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Games that use a red cross to denote health violate the Geneva Conventions

Chances are, you’ve seen a health pack in a video game depicted as a little red cross on a white background. It’s a recognizable symbol, one that for many universally denotes health, but it’s also not legally supposed to be there.

In an interview with PC Gamer, Introversion Software, the studio behind the PC hit Prison Architect, detailed a rather peculiar experience.

In late December, the studio received an email from the British Red Cross: “My immediate reason for writing is that it has been brought to our attention that in your game ‘Prison Architect’ a red cross emblem is displayed on vehicles. Those responsible may be unaware that use of the red cross emblem is restricted under the Geneva Conventions for the Protection of War Victims of 12 August 1949, and that unauthorised use of this sign in the United Kingdom is an offence under the Geneva Conventions Act 1957.”

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Yes, according to the British Red Cross, Prison Architect‘s use of a red cross to denote health violates the Geneva Conventions. The little red cross is actually the emblem of the International Committee of the Red Cross (ICRC), not part of the public domain. The committee played an integral role in the framework of the Geneva Conventions — a statute that applies in wartime conflict to ensure human rights are not violated. 196 countries are ethically bound by the Geneva Conventions, which means that virtually every video game released that uses the emblem is in violation of the agreement.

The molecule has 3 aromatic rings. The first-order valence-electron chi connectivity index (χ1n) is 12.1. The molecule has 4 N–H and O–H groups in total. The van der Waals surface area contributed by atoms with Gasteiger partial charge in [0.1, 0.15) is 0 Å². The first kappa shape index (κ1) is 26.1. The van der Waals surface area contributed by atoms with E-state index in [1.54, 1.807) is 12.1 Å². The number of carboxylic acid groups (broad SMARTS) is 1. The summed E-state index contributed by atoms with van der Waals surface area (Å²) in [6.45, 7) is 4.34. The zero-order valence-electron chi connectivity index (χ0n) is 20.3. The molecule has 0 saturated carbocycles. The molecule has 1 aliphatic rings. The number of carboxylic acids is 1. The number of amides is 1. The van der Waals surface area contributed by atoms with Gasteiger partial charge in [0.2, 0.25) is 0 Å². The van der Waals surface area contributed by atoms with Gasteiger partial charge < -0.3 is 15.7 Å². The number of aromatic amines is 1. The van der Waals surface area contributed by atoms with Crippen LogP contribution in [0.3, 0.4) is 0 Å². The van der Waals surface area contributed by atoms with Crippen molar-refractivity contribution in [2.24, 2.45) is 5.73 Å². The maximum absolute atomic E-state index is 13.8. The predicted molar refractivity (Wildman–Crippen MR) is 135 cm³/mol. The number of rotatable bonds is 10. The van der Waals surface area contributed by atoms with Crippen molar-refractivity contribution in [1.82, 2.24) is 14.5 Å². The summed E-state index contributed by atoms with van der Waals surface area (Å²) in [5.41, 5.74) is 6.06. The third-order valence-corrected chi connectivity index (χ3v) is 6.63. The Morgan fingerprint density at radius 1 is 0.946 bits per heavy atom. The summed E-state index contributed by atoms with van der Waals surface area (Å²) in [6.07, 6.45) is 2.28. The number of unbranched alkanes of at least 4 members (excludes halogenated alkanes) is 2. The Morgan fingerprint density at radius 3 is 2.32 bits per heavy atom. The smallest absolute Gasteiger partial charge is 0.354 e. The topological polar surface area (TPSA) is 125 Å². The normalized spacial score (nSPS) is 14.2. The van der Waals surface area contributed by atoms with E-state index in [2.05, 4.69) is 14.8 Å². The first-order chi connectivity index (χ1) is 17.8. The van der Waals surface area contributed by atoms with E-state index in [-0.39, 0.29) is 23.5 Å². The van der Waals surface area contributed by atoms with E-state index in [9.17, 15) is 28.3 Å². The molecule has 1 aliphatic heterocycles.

It’s not just independent titles like Prison Architect that have violated the conventions, though. The emblem has been used as the symbol for health packs for decades. Franchises of AAA-caliber — Halo, Half-Life, Doom, and Fallout, to name a few — have included representations of the emblem.

Kotaku pointed out that the Halo franchise has gradually transitioned away from the emblem, replacing the cross with an ‘H’ in recent entries. Additionally, the Doom franchise switched from the emblem to a red pill to denote health packs.

This is the first time a video game studio has been contacted about the emblem’s use in a game, so it appears that the ICRC has not been particularly stringent on making sure its emblem doesn’t appear in games until now.